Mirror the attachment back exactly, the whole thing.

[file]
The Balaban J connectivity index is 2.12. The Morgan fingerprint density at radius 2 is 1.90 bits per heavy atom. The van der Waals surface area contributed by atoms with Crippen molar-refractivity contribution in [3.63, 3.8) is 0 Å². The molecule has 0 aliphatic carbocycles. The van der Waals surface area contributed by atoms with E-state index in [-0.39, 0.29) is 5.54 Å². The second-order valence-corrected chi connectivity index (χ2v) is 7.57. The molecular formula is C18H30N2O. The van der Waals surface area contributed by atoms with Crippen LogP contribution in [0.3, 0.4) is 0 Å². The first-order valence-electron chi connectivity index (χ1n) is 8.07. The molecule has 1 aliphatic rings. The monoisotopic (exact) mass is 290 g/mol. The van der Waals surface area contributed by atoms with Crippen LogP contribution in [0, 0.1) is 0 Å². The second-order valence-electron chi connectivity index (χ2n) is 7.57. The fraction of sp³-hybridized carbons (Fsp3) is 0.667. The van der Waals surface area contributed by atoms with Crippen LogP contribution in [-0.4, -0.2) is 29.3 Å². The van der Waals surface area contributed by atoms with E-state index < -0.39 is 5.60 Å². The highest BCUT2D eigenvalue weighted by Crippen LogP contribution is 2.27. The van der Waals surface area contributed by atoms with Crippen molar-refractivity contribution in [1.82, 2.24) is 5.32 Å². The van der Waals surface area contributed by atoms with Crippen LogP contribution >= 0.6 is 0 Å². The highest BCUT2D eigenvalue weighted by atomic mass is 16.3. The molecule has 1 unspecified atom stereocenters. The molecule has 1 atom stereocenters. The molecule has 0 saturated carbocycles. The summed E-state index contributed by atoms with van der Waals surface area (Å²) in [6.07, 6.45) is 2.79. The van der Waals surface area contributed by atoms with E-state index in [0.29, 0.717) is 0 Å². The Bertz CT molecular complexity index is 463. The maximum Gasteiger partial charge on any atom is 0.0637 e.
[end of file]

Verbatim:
The Balaban J connectivity index is 2.12. The Morgan fingerprint density at radius 2 is 1.90 bits per heavy atom. The van der Waals surface area contributed by atoms with Crippen molar-refractivity contribution in [3.63, 3.8) is 0 Å². The molecule has 0 aliphatic carbocycles. The van der Waals surface area contributed by atoms with E-state index in [-0.39, 0.29) is 5.54 Å². The second-order valence-corrected chi connectivity index (χ2v) is 7.57. The molecular formula is C18H30N2O. The van der Waals surface area contributed by atoms with Crippen LogP contribution in [0.3, 0.4) is 0 Å². The first-order valence-electron chi connectivity index (χ1n) is 8.07. The molecule has 1 aliphatic rings. The monoisotopic (exact) mass is 290 g/mol. The van der Waals surface area contributed by atoms with Crippen LogP contribution in [0, 0.1) is 0 Å². The second-order valence-electron chi connectivity index (χ2n) is 7.57. The fraction of sp³-hybridized carbons (Fsp3) is 0.667. The van der Waals surface area contributed by atoms with Crippen LogP contribution in [-0.4, -0.2) is 29.3 Å². The van der Waals surface area contributed by atoms with E-state index < -0.39 is 5.60 Å². The highest BCUT2D eigenvalue weighted by Crippen LogP contribution is 2.27. The van der Waals surface area contributed by atoms with Crippen molar-refractivity contribution in [1.82, 2.24) is 5.32 Å². The van der Waals surface area contributed by atoms with Crippen LogP contribution >= 0.6 is 0 Å². The highest BCUT2D eigenvalue weighted by atomic mass is 16.3. The molecule has 1 unspecified atom stereocenters. The molecule has 1 atom stereocenters. The molecule has 0 saturated carbocycles. The summed E-state index contributed by atoms with van der Waals surface area (Å²) in [6.07, 6.45) is 2.79. The van der Waals surface area contributed by atoms with E-state index in [0.29, 0.717) is 0 Å². The Bertz CT molecular complexity index is 463. The maximum Gasteiger partial charge on any atom is 0.0637 e.